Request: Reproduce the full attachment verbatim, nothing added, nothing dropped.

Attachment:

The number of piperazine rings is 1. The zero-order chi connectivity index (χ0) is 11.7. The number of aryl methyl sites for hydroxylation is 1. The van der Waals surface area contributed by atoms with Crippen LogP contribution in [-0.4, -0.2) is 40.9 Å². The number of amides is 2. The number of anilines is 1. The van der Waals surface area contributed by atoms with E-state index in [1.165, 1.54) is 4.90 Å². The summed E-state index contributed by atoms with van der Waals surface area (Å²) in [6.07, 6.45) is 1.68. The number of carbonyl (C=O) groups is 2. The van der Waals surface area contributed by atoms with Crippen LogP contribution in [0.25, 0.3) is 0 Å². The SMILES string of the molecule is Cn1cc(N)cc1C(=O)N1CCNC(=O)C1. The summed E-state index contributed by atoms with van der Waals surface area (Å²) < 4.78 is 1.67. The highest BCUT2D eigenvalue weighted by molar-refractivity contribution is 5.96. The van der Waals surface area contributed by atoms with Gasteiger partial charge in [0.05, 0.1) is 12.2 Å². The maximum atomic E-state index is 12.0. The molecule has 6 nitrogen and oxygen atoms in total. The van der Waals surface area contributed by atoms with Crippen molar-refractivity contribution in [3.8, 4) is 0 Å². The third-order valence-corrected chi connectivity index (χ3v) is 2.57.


The number of piperazine rings is 1. The zero-order chi connectivity index (χ0) is 11.7. The number of aryl methyl sites for hydroxylation is 1. The van der Waals surface area contributed by atoms with Crippen LogP contribution in [-0.4, -0.2) is 40.9 Å². The number of amides is 2. The number of anilines is 1. The van der Waals surface area contributed by atoms with E-state index in [1.165, 1.54) is 4.90 Å². The summed E-state index contributed by atoms with van der Waals surface area (Å²) in [6.07, 6.45) is 1.68. The number of carbonyl (C=O) groups is 2. The van der Waals surface area contributed by atoms with Crippen LogP contribution in [0.25, 0.3) is 0 Å². The SMILES string of the molecule is Cn1cc(N)cc1C(=O)N1CCNC(=O)C1. The summed E-state index contributed by atoms with van der Waals surface area (Å²) < 4.78 is 1.67. The highest BCUT2D eigenvalue weighted by molar-refractivity contribution is 5.96. The van der Waals surface area contributed by atoms with Gasteiger partial charge in [0.05, 0.1) is 12.2 Å². The maximum atomic E-state index is 12.0. The molecule has 6 nitrogen and oxygen atoms in total. The van der Waals surface area contributed by atoms with Crippen molar-refractivity contribution in [3.8, 4) is 0 Å². The third-order valence-corrected chi connectivity index (χ3v) is 2.57.